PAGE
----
If cleanliness is next to godliness, I am one streak of snot away from being cast down into the raging inferno of Beelzebub.
It’s not that I intend to get slowly covered in a smorgasbord of stains when I get up in the morning. In fact, as I pull on freshly-washed top and trousers, I will often send up a little prayer to Persil, the god of clean clothes, to protect me from the onslaught of smears, dribbles and moist debris that seem to be attracted to my person. But my plea mostly falls on deaf ears.
There are the obvious, intentional stains. My delightful older son is at the root cause of most of these, particularly when he has a cold. There is nothing, repeat nothing, more utterly hilarious to a three year old than wiping his dangling pendulum of snot on my sleeve. And boy, is that stuff sticky. I should be collecting it all into small tubes and flogging it as a miracle glue to stick plane wings onto fuselages. If I don’t get to it with a damp cloth within ten minutes, the drying process takes effect and it transmogrifies into a substance harder than concrete and more abrasive than a Brillo pad. There have been the odd occasions where somehow, he has managed to decorate my sleeve with nose slime without me noticing, and it is only when I bend my arm and there is a curious cracking noise that I realise that Bogey Boy has struck again. (Now there’s a superhero if ever there was: Bogey Boy, who fights evil and catches baddies, embalming them in sticky ropes of snot so they can never escape. Just stand well back when the buggar catches a cold though).
And then there are the baby stains. I don’t know what the collective noun for these is – a spatter of baby stains, perhaps – but all I do know is that I have a tendency to collect them, frequently. Shoulders are the most at risk, absorbing milky dribbles and flecks of sick as I carry B around. I am often seen sporting that most common part of a mummy’s uniform -the asymmetrical sicky epaulettes. But the baby stains can pretty much appear anywhere, without warning. I can get up from a chair, my arm brushing my trousers, and I can suddenly feel a wet patch that wasn’t there ten minutes ago. Or I can scratch my face and find it peculiarly damp. Careful investigation then ensues, with a tentative smell and a close-up inspection. I’m like Poirot with a muslin cloth, me.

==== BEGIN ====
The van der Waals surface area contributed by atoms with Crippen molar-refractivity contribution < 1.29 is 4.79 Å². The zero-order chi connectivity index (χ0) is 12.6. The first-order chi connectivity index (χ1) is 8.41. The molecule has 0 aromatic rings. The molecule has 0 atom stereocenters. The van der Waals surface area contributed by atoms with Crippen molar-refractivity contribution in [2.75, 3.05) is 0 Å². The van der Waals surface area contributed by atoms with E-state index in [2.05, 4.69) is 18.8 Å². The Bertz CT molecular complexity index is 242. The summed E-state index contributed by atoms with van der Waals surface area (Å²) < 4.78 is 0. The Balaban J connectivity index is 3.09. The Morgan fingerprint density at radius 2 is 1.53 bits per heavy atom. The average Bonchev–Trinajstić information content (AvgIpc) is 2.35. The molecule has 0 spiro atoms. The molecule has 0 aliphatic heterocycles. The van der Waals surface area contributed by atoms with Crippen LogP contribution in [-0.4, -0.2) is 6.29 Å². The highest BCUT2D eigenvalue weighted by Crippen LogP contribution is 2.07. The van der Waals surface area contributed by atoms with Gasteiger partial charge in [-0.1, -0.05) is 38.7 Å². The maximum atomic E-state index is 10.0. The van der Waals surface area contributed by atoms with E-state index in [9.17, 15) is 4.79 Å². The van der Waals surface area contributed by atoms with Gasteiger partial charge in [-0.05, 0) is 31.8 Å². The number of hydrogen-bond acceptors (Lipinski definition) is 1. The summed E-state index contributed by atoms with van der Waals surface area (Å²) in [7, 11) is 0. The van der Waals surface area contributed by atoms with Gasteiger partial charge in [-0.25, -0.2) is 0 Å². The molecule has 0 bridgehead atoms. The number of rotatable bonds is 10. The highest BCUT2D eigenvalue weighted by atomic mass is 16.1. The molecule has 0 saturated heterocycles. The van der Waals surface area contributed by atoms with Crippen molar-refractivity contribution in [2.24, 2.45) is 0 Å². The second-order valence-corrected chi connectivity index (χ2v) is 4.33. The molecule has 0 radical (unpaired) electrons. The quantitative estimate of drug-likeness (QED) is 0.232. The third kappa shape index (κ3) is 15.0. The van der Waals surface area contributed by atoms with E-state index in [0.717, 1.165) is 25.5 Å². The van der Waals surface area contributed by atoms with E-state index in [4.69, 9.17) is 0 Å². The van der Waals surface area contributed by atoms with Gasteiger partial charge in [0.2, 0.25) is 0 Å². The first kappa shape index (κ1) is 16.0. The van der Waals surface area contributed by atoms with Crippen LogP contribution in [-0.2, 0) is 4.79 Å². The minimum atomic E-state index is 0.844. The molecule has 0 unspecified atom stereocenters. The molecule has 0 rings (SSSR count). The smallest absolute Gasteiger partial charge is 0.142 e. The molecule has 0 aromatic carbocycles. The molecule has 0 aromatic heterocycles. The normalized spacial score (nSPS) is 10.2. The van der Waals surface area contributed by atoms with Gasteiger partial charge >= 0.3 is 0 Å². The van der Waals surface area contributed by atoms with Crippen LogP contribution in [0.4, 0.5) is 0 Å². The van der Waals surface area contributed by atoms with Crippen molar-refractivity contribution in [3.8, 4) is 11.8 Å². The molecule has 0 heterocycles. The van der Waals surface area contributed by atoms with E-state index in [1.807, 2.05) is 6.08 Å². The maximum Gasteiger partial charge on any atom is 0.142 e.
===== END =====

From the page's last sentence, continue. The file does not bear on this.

Added to which are the general splats and splashes as a result of opening yoghurts, poking straws into juice cartons whilst foolishly allowing them to be held by a three year old, oh, and the fine spray of mucus from a baby sneeze, creating an impressive circumference of glistening globules given the tiny nostrils it exits from.
Barely an item of my clothing makes it to the washing machine without being doused in a liberal spraying of Vanish. Or Shit Out, as I prefer to call it. I am not sponsored by Vanish, more’s the pity, but credit where credit is due: I have yet to meet a stain, regardless of whether it originated from nose, bottom or mouth, that cannot be eradicated with the stuff. I’m thinking of carrying it around with me in a holster for rapid deployment. It certainly removes all stubborn stains I know of. It could only be improved one way, really. Stubborn stains are one thing, but if it could remove stubborn toddlers? Now that would be bloody marvellous.